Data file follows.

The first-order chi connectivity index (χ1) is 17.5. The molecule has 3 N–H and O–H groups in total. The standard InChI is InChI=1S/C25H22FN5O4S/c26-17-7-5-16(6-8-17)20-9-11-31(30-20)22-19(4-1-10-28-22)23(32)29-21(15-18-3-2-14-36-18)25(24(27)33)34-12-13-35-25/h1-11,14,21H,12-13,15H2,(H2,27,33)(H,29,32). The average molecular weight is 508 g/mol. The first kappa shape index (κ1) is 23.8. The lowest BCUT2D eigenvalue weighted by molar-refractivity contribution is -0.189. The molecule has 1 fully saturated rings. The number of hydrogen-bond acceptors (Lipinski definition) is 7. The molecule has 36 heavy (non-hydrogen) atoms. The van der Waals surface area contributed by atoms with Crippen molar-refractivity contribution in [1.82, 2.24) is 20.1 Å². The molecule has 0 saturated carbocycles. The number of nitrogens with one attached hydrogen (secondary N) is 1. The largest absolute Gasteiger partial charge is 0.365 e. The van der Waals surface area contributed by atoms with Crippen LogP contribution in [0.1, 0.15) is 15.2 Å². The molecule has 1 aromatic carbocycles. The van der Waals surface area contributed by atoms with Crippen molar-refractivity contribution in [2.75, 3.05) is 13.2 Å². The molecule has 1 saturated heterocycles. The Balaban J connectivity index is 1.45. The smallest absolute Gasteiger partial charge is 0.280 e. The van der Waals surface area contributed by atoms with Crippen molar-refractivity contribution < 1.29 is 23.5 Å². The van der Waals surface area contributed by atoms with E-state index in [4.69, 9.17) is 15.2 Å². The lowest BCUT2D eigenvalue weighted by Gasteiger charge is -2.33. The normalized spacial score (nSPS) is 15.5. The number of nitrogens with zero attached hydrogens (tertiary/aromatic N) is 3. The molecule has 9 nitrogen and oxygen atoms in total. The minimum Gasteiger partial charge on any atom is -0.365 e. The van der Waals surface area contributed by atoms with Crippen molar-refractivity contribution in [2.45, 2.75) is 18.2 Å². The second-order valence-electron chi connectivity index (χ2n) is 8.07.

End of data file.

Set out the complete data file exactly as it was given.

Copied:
The first-order chi connectivity index (χ1) is 17.5. The molecule has 3 N–H and O–H groups in total. The standard InChI is InChI=1S/C25H22FN5O4S/c26-17-7-5-16(6-8-17)20-9-11-31(30-20)22-19(4-1-10-28-22)23(32)29-21(15-18-3-2-14-36-18)25(24(27)33)34-12-13-35-25/h1-11,14,21H,12-13,15H2,(H2,27,33)(H,29,32). The average molecular weight is 508 g/mol. The first kappa shape index (κ1) is 23.8. The lowest BCUT2D eigenvalue weighted by molar-refractivity contribution is -0.189. The molecule has 1 fully saturated rings. The number of hydrogen-bond acceptors (Lipinski definition) is 7. The molecule has 36 heavy (non-hydrogen) atoms. The van der Waals surface area contributed by atoms with Crippen molar-refractivity contribution in [1.82, 2.24) is 20.1 Å². The molecule has 0 saturated carbocycles. The number of nitrogens with one attached hydrogen (secondary N) is 1. The largest absolute Gasteiger partial charge is 0.365 e. The van der Waals surface area contributed by atoms with Crippen LogP contribution in [0.1, 0.15) is 15.2 Å². The molecule has 1 aromatic carbocycles. The van der Waals surface area contributed by atoms with Crippen molar-refractivity contribution in [2.75, 3.05) is 13.2 Å². The molecule has 1 saturated heterocycles. The Balaban J connectivity index is 1.45. The smallest absolute Gasteiger partial charge is 0.280 e. The van der Waals surface area contributed by atoms with Crippen molar-refractivity contribution < 1.29 is 23.5 Å². The van der Waals surface area contributed by atoms with E-state index in [4.69, 9.17) is 15.2 Å². The lowest BCUT2D eigenvalue weighted by Gasteiger charge is -2.33. The normalized spacial score (nSPS) is 15.5. The number of nitrogens with zero attached hydrogens (tertiary/aromatic N) is 3. The molecule has 9 nitrogen and oxygen atoms in total. The minimum Gasteiger partial charge on any atom is -0.365 e. The van der Waals surface area contributed by atoms with Crippen molar-refractivity contribution in [2.45, 2.75) is 18.2 Å². The second-order valence-electron chi connectivity index (χ2n) is 8.07.